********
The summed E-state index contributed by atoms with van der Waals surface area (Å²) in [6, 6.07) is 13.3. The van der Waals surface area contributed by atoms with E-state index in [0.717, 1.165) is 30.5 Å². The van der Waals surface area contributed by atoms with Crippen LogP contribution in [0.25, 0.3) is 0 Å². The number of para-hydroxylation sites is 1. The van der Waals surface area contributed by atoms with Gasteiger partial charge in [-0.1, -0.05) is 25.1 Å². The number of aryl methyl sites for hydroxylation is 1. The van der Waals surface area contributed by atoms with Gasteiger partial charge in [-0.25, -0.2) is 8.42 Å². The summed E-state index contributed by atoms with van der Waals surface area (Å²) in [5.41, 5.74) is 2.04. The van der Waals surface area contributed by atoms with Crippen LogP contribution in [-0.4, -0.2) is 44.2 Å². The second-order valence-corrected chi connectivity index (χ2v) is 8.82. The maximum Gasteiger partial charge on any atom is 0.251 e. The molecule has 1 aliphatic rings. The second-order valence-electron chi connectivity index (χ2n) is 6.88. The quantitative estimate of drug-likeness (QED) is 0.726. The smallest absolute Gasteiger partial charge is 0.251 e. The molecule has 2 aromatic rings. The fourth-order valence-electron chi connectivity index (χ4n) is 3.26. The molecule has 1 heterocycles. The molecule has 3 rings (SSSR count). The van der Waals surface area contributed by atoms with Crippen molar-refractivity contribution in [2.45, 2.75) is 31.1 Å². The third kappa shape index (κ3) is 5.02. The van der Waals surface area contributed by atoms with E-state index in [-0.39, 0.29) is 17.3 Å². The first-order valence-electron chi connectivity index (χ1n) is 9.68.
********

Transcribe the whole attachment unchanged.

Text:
The summed E-state index contributed by atoms with van der Waals surface area (Å²) in [6, 6.07) is 13.3. The van der Waals surface area contributed by atoms with E-state index in [0.717, 1.165) is 30.5 Å². The van der Waals surface area contributed by atoms with Crippen LogP contribution in [0.25, 0.3) is 0 Å². The number of para-hydroxylation sites is 1. The van der Waals surface area contributed by atoms with Gasteiger partial charge in [-0.1, -0.05) is 25.1 Å². The number of aryl methyl sites for hydroxylation is 1. The van der Waals surface area contributed by atoms with Gasteiger partial charge in [-0.25, -0.2) is 8.42 Å². The summed E-state index contributed by atoms with van der Waals surface area (Å²) in [5.41, 5.74) is 2.04. The van der Waals surface area contributed by atoms with Crippen LogP contribution in [-0.4, -0.2) is 44.2 Å². The second-order valence-corrected chi connectivity index (χ2v) is 8.82. The maximum Gasteiger partial charge on any atom is 0.251 e. The molecule has 1 aliphatic rings. The second-order valence-electron chi connectivity index (χ2n) is 6.88. The quantitative estimate of drug-likeness (QED) is 0.726. The smallest absolute Gasteiger partial charge is 0.251 e. The molecule has 2 aromatic rings. The fourth-order valence-electron chi connectivity index (χ4n) is 3.26. The molecule has 1 heterocycles. The molecule has 3 rings (SSSR count). The van der Waals surface area contributed by atoms with Crippen molar-refractivity contribution in [2.45, 2.75) is 31.1 Å². The third kappa shape index (κ3) is 5.02. The van der Waals surface area contributed by atoms with E-state index in [-0.39, 0.29) is 17.3 Å². The first-order valence-electron chi connectivity index (χ1n) is 9.68.